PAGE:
What Happens if You Drive With an Expired Driver’s License or None at All?
In the United States, 38,000 people are killed in roadside accidents every year, and over half of those fatalities were drivers. To reduce this risk, every state requires proof that you know how to operate a vehicle safely according to their guidelines, aka your license! Driving without a license can wrack up severe penalties.
It’s not just about letting your license expire either! You can also wrack up penalties if you drive:
- Without ever attaining a permit or license
- When your license is revoked or suspended
- Without your license in the vehicle with you
- If you move to a new state and do not apply for a new license in the time limit.
Can I Drive With an Expired License?
Driving without a license or with an expired license is a gamble and should NOT be done! All state laws require drivers to have a license whenever they operate a vehicle on a public road. If you are caught, you could face a driving ticket and a variety of other penalties.
Some states also:
- Fine you up to $250, depending on the state and the circumstances- such as how long your license has been expired
- Add points to your driving record, if applicable
- Arrest you
- Impound your vehicle
- Every state requires you to retake your written, vision, and eye exams if you wait too long to renew your license
On top of that, your insurance agency might raise your premiums for years afterward. Worse, if you were in an accident with an expired license, they could deny your claims.
What if It’s a First-Time Offense?
It depends on the circumstance! If your license recently expired and you have a clean record, the citing officer might let you off with a warning at their discretion. However, they are not legally obligated to do so. In fact, some states like Arkansas guarantee you will get a ticket if you drive with an expired license.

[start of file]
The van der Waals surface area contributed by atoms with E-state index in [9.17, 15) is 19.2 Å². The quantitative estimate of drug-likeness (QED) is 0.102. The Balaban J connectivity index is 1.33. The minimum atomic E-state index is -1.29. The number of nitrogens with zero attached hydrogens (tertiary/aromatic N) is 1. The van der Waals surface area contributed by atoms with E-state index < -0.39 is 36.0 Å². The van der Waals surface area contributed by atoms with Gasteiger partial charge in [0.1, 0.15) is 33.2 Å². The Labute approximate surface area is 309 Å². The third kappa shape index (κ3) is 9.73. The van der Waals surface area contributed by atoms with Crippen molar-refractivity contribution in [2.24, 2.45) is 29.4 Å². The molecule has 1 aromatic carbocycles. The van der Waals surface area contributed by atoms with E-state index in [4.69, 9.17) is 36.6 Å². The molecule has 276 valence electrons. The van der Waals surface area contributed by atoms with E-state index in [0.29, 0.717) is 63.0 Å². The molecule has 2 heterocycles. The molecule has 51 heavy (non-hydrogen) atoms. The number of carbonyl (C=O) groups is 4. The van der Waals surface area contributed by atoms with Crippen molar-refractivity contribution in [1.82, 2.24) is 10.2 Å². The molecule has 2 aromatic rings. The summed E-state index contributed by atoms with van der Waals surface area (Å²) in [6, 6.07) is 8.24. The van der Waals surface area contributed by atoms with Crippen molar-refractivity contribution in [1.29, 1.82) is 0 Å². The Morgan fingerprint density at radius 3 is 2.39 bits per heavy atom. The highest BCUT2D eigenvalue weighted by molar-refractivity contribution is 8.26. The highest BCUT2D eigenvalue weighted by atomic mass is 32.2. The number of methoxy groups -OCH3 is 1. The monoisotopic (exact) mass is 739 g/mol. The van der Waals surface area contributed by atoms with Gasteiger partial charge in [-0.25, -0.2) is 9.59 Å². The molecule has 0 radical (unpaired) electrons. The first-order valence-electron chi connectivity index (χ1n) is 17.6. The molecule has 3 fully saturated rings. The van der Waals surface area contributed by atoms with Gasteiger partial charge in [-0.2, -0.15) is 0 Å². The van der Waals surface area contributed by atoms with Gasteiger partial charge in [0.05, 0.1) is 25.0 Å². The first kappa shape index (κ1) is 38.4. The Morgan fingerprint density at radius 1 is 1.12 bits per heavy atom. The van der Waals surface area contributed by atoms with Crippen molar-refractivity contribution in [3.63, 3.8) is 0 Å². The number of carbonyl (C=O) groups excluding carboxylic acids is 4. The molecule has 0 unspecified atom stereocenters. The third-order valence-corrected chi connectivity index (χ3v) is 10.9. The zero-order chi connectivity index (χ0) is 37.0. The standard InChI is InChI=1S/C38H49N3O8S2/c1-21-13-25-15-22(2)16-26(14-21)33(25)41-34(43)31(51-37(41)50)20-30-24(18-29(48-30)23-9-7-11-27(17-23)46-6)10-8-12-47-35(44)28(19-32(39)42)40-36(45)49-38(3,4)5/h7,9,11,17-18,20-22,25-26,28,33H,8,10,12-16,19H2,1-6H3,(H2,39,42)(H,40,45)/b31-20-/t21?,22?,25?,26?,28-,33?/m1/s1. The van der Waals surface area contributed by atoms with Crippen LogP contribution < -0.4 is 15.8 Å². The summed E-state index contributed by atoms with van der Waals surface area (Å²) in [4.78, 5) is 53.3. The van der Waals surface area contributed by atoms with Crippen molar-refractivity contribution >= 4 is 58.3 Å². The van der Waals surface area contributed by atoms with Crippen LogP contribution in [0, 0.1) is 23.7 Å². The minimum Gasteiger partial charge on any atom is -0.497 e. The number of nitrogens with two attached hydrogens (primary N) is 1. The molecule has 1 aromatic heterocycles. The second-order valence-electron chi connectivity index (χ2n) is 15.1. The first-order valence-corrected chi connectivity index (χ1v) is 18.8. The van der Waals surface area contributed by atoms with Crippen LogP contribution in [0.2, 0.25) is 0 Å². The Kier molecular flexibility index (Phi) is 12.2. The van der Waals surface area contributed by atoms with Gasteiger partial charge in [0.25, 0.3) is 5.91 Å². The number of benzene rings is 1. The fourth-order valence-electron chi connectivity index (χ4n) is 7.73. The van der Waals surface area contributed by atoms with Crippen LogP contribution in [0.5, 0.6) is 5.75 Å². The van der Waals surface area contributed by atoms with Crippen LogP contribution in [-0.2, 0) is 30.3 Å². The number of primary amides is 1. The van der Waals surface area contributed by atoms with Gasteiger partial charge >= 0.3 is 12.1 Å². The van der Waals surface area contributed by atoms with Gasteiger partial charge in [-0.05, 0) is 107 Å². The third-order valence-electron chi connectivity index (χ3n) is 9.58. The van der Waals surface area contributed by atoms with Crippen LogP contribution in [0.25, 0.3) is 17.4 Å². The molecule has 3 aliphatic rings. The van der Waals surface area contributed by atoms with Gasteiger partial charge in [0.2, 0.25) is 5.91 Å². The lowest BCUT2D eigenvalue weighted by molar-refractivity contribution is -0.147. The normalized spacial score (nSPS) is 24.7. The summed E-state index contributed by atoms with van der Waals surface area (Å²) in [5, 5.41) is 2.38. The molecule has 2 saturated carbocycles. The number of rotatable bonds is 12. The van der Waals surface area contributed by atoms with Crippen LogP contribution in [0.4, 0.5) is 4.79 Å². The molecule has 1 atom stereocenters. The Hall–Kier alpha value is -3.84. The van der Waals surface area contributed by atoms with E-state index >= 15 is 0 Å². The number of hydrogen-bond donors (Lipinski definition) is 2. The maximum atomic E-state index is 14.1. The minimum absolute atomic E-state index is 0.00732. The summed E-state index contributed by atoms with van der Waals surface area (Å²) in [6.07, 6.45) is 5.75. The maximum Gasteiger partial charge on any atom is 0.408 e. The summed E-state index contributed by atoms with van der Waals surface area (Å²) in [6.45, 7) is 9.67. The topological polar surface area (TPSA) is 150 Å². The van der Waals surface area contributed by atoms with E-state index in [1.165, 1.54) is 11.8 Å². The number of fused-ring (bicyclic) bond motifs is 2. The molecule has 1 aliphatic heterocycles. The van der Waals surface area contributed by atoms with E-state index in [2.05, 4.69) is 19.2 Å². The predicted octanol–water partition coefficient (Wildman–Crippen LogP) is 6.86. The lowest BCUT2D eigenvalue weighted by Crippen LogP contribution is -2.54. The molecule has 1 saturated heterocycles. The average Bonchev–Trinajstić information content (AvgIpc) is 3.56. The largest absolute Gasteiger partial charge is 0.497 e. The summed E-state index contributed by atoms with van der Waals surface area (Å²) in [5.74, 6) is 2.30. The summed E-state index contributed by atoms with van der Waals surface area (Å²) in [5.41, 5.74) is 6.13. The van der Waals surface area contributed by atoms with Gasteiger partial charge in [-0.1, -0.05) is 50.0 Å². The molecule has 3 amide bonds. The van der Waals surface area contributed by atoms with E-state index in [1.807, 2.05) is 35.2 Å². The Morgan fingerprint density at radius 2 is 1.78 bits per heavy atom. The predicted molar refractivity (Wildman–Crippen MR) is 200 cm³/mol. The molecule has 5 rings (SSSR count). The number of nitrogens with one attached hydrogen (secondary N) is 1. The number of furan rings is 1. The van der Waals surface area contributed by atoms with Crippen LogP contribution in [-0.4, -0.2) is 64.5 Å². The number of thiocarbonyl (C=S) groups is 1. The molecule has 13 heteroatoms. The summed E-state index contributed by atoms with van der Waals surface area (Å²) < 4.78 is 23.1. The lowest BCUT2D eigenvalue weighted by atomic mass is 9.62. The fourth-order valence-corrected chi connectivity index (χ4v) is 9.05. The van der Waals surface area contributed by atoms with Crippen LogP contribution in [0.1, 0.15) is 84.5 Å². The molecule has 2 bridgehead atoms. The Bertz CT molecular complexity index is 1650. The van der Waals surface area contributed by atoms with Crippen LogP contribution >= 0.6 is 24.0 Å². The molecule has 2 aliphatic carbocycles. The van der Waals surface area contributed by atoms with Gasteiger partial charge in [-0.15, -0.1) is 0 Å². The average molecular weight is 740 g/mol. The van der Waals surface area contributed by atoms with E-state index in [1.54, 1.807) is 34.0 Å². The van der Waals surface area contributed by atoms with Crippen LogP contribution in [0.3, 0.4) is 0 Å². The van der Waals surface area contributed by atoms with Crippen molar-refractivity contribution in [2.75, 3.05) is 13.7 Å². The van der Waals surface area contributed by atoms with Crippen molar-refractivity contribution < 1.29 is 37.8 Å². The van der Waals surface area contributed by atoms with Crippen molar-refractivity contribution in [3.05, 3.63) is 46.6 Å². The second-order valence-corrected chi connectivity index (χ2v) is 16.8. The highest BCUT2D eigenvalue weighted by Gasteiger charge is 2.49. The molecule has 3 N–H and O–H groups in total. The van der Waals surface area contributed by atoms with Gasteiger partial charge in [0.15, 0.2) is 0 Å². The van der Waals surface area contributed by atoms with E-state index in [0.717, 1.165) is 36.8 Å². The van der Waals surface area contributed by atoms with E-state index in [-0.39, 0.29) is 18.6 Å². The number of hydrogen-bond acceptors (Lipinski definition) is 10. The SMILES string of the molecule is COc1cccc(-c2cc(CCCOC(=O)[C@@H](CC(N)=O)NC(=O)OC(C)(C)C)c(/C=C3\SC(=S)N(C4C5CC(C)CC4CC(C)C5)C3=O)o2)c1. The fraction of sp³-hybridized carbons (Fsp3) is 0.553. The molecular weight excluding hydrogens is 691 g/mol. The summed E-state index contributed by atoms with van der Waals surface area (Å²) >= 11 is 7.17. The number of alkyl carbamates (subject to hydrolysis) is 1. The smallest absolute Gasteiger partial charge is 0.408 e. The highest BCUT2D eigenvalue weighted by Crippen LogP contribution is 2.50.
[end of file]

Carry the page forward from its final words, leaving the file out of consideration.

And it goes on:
Here are a few other factors to consider:
- If you have multiple other offenses on your record, they will also be taken into account. Depending on the state and your record, you could face increased fines, suspension of your license (and driving privileges), and jail time.
- If you recently moved, your license is unexpired, but you are outside the grace period: Depending on your state and situation, the citing officer might issue you a ‘fix-it’ ticket. The fix-it ticket will require you to go to provide proof that you fix this issue in a timely manner. If you do so, some or all of the penalty fees might be dropped.
- If your license is revoked or suspended, expect to receive a heavy fine and a court date. You may also be arrested on the spot.
- If you never had a license, you may be charged with a misdemeanor. The penalties will vary by state.
What if I Just Forgot My License at Home?
This varies, but in general, most citing officers will be lenient if you have a clean record. You may get off with a warning, a small fine, or a ‘fix it” ticket. If you do get a fix-it ticket, you will need to produce proof of your license to have some or all your charges and penalties dropped.
Keep in mind that this is at the citing officer’s discretion. They are not obligated to give you a warning or fix-it ticket. Being polite and cooperative works in your favor here.
This is not an excuse to be forgetful. Some states have heavy monetary or jail-time penalties if this happens multiple times.